High power magnification of a neuronal network in a BENO. Axons are highlighted...
High power magnification of a neuronal network in a BENO. Axons are highlighted by staining of Neurofilament protein in green, glutamatergic neurons by staining of the Vesicular Glutamate Transporter protein in red and nuclei labelled in blue.

Figures from Zafeiriou et al. (2020) GABA polarity switch and neuronal plasticity in Bioengineered Neuronal Organoids. Nat Commun, 11, 3791.

News • Bioengineered Neuronal Organoids

Generation of human brain organoids with the ability to learn

Scientists combined induced pluripotent stem cells (iPSC) and their deep knowledge in the bioengineering of human organoids to for the first time bioengineer the human brain at the macroscale level with comprehensive network function

The brain is one of the most complex organs in the human body. Complexity of the brain is the result of highly and dynamically interconnected neurons as well as supporting glia. Lifelong changes in neuronal interconnectivity are key for memory and learning. Disturbances in neuronal interconnectivity are considered to be a possible cause of the clinical symptoms of neurodegenerative diseases.

Scientists from the Institute of Pharmacology and Toxicology at the University Medical Center Göttingen (UMG), in collaboration with colleagues from the Cluster of Excellence “Multiscale Bioimaging” (MBExC) and the German Center for Neurodegenerative Diseases (DZNE), have now succeeded for the first time in creating neuronal networks displaying the complex functions of the human brain from human induced pluripotent stem cells. These so-called Bioengineered Neuronal Organoids (BENOs) are thus suitable to study the loss of learning ability and memory in neurodegenerative diseases in more detail. Pharmacological and electrical stimuli were applied to confirm the classical developmental switch from an embryonic to a more advanced pattern of excitability. The results of this study have been recently published in the journal Nature Communications.

The scientists exploited an array of assays to decipher the developmental complexity down to the cellular level in BENOs and could demonstrate the presence of key components of the human brain. “It was truly exciting to observe processes, which underly memory and learning, known as neuronal plasticity, in our BENO model”, says first author Dr. Maria-Patapia Zafeiriou, scientist at the Institute of Pharmacology and Toxicology, and member and application specialist at the MBExC. Prof. Dr. Wolfram-Hubertus Zimmermann, senior author, director of the Institute of Pharmacology and Toxicology and member of the MBExC adds “This first evidence for complex, physiological function in a lab-grown brain organoid will be further explored to study mechanisms and innovative therapies for degenerative diseases of the brain, such as stroke, epilepsia, and dementia”.

BENOs and first applications

BENOs are already finding initial applications in disease modelling, for example epilepsy syndromes, and drug testing. The availablity of induced pluripotent stem cells as the starting material for BENOs allows for the creation of BENOs from literally every individual, healthy and diseased. This opens the door for the development of patient-specific therapies. “This not only opens the door to the development and preclinical testing of individualised procedures directly on the human model. In principle, it will also be possible to cultivate replacement tissue for the treatment of patients suffering from neurodegenerative diseases,” says Prof. Dr. Zimmermann.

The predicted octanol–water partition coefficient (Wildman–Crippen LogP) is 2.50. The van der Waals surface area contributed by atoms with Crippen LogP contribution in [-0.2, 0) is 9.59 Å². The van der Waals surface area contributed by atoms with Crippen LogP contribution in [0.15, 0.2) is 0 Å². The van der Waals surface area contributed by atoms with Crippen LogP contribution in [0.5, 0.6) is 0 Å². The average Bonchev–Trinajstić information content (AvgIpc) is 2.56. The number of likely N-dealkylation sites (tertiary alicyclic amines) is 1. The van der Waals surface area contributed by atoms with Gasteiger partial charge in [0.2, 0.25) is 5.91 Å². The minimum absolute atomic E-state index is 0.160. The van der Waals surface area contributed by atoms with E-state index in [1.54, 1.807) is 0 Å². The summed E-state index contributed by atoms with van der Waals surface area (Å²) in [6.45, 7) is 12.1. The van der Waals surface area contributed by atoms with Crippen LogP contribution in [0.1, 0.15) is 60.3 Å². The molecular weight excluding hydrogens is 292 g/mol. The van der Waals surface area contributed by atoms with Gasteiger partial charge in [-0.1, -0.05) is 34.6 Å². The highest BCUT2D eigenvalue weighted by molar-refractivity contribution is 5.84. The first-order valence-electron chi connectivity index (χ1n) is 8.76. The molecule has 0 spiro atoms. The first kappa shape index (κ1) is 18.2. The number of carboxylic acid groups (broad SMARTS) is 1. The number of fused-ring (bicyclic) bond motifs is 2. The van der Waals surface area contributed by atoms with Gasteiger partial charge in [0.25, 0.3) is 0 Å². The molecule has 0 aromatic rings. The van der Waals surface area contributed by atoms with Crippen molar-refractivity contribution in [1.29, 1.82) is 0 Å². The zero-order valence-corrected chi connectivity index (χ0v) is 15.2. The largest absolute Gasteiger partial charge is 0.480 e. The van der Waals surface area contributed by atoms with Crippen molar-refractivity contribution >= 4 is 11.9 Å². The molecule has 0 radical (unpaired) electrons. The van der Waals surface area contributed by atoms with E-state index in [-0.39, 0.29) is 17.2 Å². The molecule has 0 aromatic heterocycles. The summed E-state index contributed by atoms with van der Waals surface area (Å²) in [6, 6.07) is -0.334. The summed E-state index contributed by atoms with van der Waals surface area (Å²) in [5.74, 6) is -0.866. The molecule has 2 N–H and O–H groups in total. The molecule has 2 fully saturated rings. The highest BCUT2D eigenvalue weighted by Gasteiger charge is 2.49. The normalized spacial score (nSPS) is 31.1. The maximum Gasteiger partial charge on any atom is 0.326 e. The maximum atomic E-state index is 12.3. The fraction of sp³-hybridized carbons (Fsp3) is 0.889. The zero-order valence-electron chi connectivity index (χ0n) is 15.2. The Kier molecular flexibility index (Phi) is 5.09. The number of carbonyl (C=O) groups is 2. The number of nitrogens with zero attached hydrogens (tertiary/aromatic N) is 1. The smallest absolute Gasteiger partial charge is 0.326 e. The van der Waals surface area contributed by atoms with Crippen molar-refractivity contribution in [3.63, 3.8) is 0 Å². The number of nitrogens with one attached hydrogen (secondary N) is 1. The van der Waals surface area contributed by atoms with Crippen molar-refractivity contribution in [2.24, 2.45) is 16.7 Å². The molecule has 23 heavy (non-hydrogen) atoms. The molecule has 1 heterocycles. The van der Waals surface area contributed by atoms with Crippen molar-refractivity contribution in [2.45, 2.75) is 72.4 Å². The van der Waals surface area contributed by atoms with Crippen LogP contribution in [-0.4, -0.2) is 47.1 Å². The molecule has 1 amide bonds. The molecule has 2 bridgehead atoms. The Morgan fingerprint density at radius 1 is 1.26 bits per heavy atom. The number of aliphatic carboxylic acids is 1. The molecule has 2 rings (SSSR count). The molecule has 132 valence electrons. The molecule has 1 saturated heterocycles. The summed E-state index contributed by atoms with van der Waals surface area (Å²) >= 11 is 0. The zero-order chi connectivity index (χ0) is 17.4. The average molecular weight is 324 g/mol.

Although our understanding of the human brain remains incomplete and, accordingly, therapeutic approaches to prevent or repair degeneration are largly insufficient, the availability of brain organoids with a cellular composition and function similar to the human brain will advance our understanding of how the human brain develops and functions properly as well as what causes neurodegeneration. The authors anticipate that the introduction of the BENO technology will support the search for innovative cures for todays most debilitating brain diseases. The University Medical Center Göttingen has filed a patent to protect the BENO technology and has licensed it to myriamed GmbH, a spin-off from the University Medical Center Göttingen, with a focus on drug discovery.

Source: University Medical Center Göttingen


Related articles


News • Neurology

Neural stem cells found in brain of epilepsy patients

Neural stem cells have been found in epileptic brain tissue - outside the regions of the brain where they normally reside. In a group of patients who underwent surgery for epilepsy, over half had…


News • Artificial brains

Brain organoids help understand autism

Scientists use miniature brain models to understand how a mutated gene affects brain development.


News • Intra-nasal administration

Microrobots for treating neurological diseases

The joint research team of Prof. Hongsoo Choi (DGIST) & Prof. Sung Won Kim (Seoul St. Mary’s Hospital), developed an hNTSC-based microrobot for minimally invasive delivery into the brain tissue…

Related products

Subscribe to Newsletter